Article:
From the Telegraph.
The report’s title – The Fiction of Development: Literary Representation as a Source of Authoritative Knowledge – may give a hint about its authors’ political leanings.
But co-author Dr David Lewis, an international development specialist at LSE, defended their argument.
He said: “Storytelling is one of humanity’s oldest methods of possessing information and representing reality. The stories, poems and plays we categorise as literary fiction were once accepted in much the same way that scientific discourse is received as authoritative today.”
Professor Michael Woolcock, director of the Brooks World Poverty Institute, said they were “not arguing that poets should replace finance ministers.”
He said: “Fiction is important because it is often concerned with the basic subject matter of development. This includes things like the promises and perils of encounters between different peoples; the tragic mix of courage, desperation, humour, and deprivation characterising the lives of the down-trodden.”
Tom Clougherty, policy director of the Adam Smith Institute, said fiction was “a useful tool in aiding people’s understanding, sparking their interest, and humanising issues”.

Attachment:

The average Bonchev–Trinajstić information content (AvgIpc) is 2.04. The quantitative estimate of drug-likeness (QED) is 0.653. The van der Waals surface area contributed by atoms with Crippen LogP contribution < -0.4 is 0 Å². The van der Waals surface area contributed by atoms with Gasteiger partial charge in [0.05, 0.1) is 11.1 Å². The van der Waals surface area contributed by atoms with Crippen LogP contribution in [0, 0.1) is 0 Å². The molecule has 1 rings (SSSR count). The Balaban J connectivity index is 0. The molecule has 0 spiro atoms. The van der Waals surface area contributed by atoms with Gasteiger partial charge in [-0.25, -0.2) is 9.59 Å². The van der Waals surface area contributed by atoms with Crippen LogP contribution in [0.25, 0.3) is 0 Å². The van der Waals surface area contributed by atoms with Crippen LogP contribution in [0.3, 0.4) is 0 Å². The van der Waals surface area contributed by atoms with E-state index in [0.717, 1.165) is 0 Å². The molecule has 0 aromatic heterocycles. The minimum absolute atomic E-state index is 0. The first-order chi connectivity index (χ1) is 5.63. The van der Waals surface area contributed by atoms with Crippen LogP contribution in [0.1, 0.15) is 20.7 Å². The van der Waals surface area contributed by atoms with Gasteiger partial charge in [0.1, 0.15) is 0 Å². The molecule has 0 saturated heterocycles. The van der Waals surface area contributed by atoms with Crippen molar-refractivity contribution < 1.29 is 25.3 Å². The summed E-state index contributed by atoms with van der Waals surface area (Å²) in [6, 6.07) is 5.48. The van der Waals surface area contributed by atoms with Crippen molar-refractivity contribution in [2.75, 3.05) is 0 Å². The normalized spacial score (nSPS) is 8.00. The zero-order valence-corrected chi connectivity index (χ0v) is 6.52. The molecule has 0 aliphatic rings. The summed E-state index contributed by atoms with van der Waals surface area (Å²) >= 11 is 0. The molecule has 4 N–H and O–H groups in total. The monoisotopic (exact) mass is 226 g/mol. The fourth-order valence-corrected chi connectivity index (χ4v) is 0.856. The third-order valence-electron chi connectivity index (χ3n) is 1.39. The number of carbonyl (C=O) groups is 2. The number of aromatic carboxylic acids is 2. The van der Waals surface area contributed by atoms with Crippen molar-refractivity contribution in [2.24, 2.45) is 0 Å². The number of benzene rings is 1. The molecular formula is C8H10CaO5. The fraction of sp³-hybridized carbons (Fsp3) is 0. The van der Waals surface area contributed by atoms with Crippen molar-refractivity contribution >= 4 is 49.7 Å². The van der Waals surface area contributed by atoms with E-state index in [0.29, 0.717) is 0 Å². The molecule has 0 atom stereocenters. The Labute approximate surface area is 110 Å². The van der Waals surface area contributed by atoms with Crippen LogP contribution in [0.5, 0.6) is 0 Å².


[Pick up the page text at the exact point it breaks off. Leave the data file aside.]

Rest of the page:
But he warned: “There’s a problem. Fiction works by appealing to people’s emotions, not their intellect or rationality.”
He said issues like poverty and international development were “emotionally charged” and consequently solutions often failed to take into account hard, unpalatable facts.
“Years of aid won’t sort out fundamental problems,” he said, concluding: “Fiction absolutely can’t replace factual, evidence-based analysis.”
What caught my eye was the quote from Clougherty. The entire argument seems flawed to me, but to say that novels can’t appeal to the intellect makes me wonder what novels Clougherty’s been reading, if any. Sounds to me like the problem might be in his selection and depth of reading.